The rise of Lady Leshurr – from Kingshurst Youth Club to the MOBOs and beyond
Are you sitting comfortably? Bluetooth speaker connected? Then I’ll begin.
After seeing her perform TLC’s No Scrubs alongside my daughter at an Archbishop Grimshaw school concert (I can’t recall which one was supposed to be Lisa ‘Left-Eye’ Lopez), I’ve followed the trials, triumphs and tribulations of Melesha Katrina O’Garro quite closely.
Years of hard knocks, hard graft and hard bars took her out of the Kingshurst Youth Club where she first learned to handle a mic and into London, sleeping on mates’ floors and settees, and making some low-budget videos in which her talent, while evident, didn’t quite find the right setting. One event, (at the Royal Albert Hall with Relley C, who went on to progress well in the X-Factor and has just collaborated with Lady Sanity), comes across as some kind of Liberal Democrat ‘down wiv da kidz’ project, with barely a hint of the magic yet to emerge.
Still, it seemed to get her noticed, and she got a small part in Birmingham gangster film One Day. Although all expense was seemingly spared on her hair, make-up and wardrobe, her bars were sleek, smart and beautifully delivered.
Finally, her huge talent blossomed and fully announced itself with a self-assured and polished performance at the Royal Albert Hall for the BBC Urban Classic Prom. The hair and make-up were on fleek this time and that, combined with an awareness of her own skill, seemed to have boosted her confidence. She strode onto the stage like a boss, jumped around like she owned the place and even had the cajones to conduct the conductor. The first song was Blazin’, the tune that got her equal billing on the ‘B-sides’ Best of Birmingham music project alongside the likes of Sabbath, Dexy’s and UB40. The second was a cover of Chris Brown’s Look At Me Now, significant because on the recorded version, her rap was so fast and dexterous people thought it was created by studio sleight of hand. She couldn’t possibly be that good live they said, but this proved that she was.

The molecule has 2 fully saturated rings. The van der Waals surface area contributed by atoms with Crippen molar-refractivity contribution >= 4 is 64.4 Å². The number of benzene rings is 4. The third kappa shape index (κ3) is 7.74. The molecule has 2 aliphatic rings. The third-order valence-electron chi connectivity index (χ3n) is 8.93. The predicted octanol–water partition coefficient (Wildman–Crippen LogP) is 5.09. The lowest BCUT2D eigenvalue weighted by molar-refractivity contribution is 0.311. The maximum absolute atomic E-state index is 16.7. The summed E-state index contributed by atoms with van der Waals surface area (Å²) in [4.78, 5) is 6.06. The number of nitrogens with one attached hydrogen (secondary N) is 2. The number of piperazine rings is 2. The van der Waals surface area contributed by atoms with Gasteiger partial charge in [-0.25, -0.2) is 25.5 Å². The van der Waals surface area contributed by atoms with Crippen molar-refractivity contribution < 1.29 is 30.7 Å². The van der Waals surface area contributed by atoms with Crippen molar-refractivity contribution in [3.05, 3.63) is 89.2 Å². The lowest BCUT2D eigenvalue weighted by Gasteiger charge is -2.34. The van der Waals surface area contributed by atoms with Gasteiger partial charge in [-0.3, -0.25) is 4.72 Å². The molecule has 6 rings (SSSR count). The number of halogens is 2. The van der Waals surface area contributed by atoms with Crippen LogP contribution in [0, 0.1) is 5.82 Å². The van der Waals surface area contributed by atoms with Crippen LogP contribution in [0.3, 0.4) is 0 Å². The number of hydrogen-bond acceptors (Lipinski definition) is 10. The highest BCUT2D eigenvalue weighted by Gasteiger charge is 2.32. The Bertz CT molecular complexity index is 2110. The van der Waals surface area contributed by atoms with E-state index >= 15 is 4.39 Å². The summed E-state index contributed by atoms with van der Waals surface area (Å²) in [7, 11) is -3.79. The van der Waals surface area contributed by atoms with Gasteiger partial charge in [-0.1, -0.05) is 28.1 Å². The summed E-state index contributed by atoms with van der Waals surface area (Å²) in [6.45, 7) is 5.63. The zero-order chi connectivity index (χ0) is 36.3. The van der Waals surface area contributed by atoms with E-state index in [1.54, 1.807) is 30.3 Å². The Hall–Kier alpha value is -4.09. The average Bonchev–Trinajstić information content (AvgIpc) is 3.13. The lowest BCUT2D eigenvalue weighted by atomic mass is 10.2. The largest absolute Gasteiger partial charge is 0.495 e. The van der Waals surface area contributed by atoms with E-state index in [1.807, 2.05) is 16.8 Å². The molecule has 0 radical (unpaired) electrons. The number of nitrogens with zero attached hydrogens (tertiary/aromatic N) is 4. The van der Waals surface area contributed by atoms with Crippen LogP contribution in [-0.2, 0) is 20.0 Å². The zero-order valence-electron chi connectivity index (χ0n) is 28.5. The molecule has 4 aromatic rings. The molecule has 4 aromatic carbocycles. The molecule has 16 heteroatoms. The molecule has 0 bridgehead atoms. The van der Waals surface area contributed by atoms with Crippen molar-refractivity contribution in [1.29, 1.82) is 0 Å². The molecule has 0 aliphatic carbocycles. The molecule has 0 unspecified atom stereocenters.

Her rise ever since has been meteoric – win after win after win, courtesy of a series of releases overflowing with clever and witty wordplay, each one an improvement on the last. There were the hilarious Queen’s Speeches, the wonderful Lukatar, with an intro from Jeremy Kyle, and my personal favourites, the Unleashed series. Unleashed 1 is the Bohemian Rhapsody of Grime. Unleashed 2 contains some of the hardest bars she’s ever spat, and the third channels her inner Kendrick Lamar. There were also numerous brilliant freestyles & mixtapes, not to mention Grime on a Samsung advert – coldest, sickest! Inevitably, YouTube views rocketed into the millions, which she celebrated with this joint.
Festivals and packed out live shows soon followed, and her really big break came with this gushing review from Yours Truly (wink).
An appearance at Glastonbury was next. I suspect that many of the crowd didn’t know who she was at first, but she seduced them with self-deprecation – “just pretend I’m Adele” – and said ‘0121’ a lot, much to this Brummie’s delight. Then she slayed them with ridiculous flows, powerful punchlines and easy charm. By the end of her half-hour set, the prolonged applause signalled the audience’s realisation that they’d seen something special. When she won Best Female at the MOBOs it was no surprise (although my then five year-old daughter and I still yelped with excitement as her name was announced). Since then she has appeared on Later with Jools Holland, has virtually her own show on ITV2 (Don’t Hate The Playaz, Thursdays 9pm) and was a permanent fixture on Channel 4’s Big Narstie Show.
I was convinced she was destined for greatness until last Sunday night, when I was sitting on my settee, not even looking at the telly and trying my level best not to listen to it. Suddenly and without warning, halfway through an Olly Murs ‘song’, it all went horribly wrong. It’s too late for me but please, save yourselves. Scroll through to 1 minute 35 seconds.
I’m kidding of course. It’s all about exposure and there are few shows better than the X-Factor for that. She’s still on the up, she still reps 0121 like no-one else does, and like no-one else ever has. I’ll leave you with her doing exactly that.
By Stephen Pennell, B37.
Militant anti-racist and Brummie. Lucky to be born in the most innovative musical city on Earth. If I hadn’t been, I’d have moved here by now.